Design and Optimization of Resorbable Silk Internal Fixation Devices.
of current material options for internal fracture fixation devices have resulted in a
large gap between user needs and hardware function. Metal systems offer robust
mechanical strength and ease of implantation but require secondary surgery for removal
and/or result in long-term complications (infection, palpability, sensitivity, etc.).
Current resorbable devices eliminate ... read morethe need for second surgery and long-term
complications but are still associated with negative host response as well as limited
functionality and more difficult implantation. There is a definitive need for orthopedic
hardware that is mechanically capable of immediate fracture stabilization and fracture
fixation during healing, can safely biodegrade while allowing complete bone remodeling,
can be resterilized for reuse, and is easily implantable (self-tapping). Previous work
investigated the use of silk protein to produce resorbable orthopedic hardware for non-
load bearing fracture fixation. In this study, silk orthopedic hardware was further
investigated and optimized in order to better understand the ability of silk as a
fracture fixation system and more closely meet the unfulfilled market needs.
Solvent-based and aqueous-based silk processing formulations were cross-linked with
methanol to induce beta sheet structure, dried, autoclaved and then machined to the
desired device/geometry. Silk hardware was evaluated for dry, hydrated and fatigued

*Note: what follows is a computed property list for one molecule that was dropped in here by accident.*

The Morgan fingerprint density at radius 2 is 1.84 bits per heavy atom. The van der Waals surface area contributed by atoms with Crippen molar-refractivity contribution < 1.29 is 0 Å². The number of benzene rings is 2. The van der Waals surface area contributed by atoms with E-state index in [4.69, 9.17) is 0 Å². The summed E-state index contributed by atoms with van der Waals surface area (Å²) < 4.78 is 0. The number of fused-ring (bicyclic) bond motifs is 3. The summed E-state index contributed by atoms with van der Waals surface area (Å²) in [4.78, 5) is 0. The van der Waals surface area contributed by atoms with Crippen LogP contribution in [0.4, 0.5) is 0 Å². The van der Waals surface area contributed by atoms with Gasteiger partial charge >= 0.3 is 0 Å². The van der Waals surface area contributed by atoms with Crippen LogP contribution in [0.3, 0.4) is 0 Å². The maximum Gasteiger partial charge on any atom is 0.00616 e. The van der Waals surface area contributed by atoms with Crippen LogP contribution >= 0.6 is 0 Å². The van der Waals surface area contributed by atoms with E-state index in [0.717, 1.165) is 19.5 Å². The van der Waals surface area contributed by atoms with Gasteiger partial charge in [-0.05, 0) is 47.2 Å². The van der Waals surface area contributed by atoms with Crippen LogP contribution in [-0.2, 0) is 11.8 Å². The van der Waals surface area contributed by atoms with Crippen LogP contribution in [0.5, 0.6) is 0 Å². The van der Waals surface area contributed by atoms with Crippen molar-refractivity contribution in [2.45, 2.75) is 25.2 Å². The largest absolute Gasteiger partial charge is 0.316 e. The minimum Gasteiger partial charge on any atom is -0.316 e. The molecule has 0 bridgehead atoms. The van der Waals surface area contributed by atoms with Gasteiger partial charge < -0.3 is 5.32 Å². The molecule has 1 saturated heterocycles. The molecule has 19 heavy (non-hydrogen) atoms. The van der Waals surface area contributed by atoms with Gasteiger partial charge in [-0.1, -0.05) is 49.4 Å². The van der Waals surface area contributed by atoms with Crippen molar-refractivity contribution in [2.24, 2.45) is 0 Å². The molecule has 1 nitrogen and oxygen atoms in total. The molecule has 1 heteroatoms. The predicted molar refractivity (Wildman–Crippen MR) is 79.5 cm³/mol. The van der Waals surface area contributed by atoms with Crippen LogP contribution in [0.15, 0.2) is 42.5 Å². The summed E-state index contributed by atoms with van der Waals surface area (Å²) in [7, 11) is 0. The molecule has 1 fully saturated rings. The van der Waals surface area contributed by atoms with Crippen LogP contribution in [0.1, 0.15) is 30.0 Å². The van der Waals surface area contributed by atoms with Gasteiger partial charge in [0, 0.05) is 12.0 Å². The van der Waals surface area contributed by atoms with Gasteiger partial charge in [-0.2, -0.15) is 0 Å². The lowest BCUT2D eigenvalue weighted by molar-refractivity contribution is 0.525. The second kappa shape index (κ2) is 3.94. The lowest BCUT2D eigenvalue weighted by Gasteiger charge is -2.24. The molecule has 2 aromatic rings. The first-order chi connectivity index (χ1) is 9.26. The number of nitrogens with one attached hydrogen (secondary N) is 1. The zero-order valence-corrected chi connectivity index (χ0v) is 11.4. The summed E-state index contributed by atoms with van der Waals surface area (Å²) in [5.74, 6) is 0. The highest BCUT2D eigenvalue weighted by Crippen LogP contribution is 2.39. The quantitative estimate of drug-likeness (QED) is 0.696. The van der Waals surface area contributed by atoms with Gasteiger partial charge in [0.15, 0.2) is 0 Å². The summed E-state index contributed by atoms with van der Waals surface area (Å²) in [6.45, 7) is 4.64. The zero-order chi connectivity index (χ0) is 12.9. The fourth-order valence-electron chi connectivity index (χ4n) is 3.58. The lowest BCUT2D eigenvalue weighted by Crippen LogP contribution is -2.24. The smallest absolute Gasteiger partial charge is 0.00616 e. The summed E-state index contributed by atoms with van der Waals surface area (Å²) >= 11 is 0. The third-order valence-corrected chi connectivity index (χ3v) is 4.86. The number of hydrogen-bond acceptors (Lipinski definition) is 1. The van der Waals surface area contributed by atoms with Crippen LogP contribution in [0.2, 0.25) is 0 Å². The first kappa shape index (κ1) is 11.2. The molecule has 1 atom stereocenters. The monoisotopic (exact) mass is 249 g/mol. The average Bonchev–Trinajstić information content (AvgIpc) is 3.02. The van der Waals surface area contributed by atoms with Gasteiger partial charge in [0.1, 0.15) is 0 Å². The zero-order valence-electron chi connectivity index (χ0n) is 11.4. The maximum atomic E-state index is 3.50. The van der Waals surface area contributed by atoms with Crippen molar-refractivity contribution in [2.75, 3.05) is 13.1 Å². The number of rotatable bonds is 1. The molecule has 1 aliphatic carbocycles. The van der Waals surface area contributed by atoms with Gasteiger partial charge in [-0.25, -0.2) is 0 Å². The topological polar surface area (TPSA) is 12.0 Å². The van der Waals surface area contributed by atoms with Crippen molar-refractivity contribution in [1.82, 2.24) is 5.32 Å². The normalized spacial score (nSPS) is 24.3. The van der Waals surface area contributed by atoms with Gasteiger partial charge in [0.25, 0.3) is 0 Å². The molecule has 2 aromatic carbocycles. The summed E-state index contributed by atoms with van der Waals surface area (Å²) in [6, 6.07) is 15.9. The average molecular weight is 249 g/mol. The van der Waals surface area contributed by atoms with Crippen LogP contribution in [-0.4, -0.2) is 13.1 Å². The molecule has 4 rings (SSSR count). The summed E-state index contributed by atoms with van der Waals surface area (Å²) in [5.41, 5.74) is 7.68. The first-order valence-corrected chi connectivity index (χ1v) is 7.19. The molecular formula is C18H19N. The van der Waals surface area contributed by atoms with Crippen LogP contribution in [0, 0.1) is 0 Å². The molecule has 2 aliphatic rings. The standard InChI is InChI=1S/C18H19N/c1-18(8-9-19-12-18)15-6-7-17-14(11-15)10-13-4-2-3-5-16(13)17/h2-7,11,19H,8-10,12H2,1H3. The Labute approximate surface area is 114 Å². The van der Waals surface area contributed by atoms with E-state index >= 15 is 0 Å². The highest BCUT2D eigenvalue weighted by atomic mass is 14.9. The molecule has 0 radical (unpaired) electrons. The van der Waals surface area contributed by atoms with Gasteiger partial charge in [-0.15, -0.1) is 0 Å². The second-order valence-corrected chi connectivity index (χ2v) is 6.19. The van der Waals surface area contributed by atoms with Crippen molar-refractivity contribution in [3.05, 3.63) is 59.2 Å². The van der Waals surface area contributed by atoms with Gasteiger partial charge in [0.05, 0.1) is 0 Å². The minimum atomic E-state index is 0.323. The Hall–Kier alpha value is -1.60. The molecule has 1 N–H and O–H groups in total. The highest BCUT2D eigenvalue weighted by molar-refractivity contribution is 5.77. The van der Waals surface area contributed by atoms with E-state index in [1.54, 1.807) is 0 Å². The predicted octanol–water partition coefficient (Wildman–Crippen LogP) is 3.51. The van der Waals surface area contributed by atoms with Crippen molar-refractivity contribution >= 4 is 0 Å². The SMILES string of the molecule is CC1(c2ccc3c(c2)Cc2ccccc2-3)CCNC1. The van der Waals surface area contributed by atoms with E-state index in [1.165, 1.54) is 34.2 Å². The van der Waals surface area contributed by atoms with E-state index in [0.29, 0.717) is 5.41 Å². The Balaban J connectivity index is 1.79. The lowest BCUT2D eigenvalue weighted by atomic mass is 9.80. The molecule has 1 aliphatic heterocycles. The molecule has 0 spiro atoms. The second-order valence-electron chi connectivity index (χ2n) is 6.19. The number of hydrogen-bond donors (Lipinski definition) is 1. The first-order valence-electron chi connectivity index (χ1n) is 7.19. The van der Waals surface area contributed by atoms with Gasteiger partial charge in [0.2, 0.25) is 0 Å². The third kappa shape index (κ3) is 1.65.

(cyclic) mechanical properties, in vitro degradation, resterilization, functionalization
with osteoinductive molecules and implantation technique for fracture fixation.
Mechanical strength showed minor improvements from previous results, but remains
comparable to current resorbable fixation systems with the advantages of self-tapping
ability for ease of implantation, full degradation in 10 months, ability to be
resterilized and reused, and ability to release molecules for osteoinudction. In vivo
assessment confirmed biocompatibility, showed improved bone deposition and remodeling
with functionalization and showed promising feasibility of fracture fixations with minor
adjustments to geometry. The proposed silk orthopedic hardware exhibits high potential
as a resorbable fixation system that can bridge the gap between the current materials
for internal fixation devices.
Thesis (M.S.)--Tufts University, 2014.
Submitted to the Dept. of Biomedical Engineering.
Advisor: David Kaplan.
Committee: Sam Lin, Fiorenzo Omenetto, and David Kaplan.
Keywords: Biomedical engineering, Biomechanics, and Materials Science.read less
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